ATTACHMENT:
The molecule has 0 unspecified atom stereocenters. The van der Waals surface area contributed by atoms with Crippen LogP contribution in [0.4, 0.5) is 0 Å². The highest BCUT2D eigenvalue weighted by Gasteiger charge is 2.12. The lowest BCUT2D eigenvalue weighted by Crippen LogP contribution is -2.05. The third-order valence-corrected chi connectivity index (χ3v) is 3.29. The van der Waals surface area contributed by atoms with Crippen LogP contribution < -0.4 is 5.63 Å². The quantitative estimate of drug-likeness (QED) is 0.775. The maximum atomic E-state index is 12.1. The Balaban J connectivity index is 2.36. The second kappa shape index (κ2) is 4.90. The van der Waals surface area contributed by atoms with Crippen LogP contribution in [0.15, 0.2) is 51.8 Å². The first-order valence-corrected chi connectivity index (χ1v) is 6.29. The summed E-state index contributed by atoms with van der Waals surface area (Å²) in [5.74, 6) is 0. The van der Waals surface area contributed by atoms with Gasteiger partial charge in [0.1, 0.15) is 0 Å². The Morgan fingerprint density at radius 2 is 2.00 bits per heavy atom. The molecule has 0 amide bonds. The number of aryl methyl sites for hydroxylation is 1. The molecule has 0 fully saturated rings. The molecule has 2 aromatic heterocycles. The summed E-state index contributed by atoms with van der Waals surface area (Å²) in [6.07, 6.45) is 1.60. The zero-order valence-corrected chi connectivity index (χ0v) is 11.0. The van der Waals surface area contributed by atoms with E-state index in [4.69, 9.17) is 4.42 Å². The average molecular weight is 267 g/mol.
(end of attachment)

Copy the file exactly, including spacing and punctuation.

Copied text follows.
The molecule has 0 unspecified atom stereocenters. The van der Waals surface area contributed by atoms with Crippen LogP contribution in [0.4, 0.5) is 0 Å². The highest BCUT2D eigenvalue weighted by Gasteiger charge is 2.12. The lowest BCUT2D eigenvalue weighted by Crippen LogP contribution is -2.05. The third-order valence-corrected chi connectivity index (χ3v) is 3.29. The van der Waals surface area contributed by atoms with Crippen LogP contribution < -0.4 is 5.63 Å². The quantitative estimate of drug-likeness (QED) is 0.775. The maximum atomic E-state index is 12.1. The Balaban J connectivity index is 2.36. The second kappa shape index (κ2) is 4.90. The van der Waals surface area contributed by atoms with Crippen LogP contribution in [0.15, 0.2) is 51.8 Å². The first-order valence-corrected chi connectivity index (χ1v) is 6.29. The summed E-state index contributed by atoms with van der Waals surface area (Å²) in [5.74, 6) is 0. The van der Waals surface area contributed by atoms with Gasteiger partial charge in [0.1, 0.15) is 0 Å². The Morgan fingerprint density at radius 2 is 2.00 bits per heavy atom. The molecule has 0 amide bonds. The number of aryl methyl sites for hydroxylation is 1. The molecule has 0 fully saturated rings. The molecule has 2 aromatic heterocycles. The summed E-state index contributed by atoms with van der Waals surface area (Å²) in [6.07, 6.45) is 1.60. The zero-order valence-corrected chi connectivity index (χ0v) is 11.0. The van der Waals surface area contributed by atoms with E-state index in [4.69, 9.17) is 4.42 Å². The average molecular weight is 267 g/mol.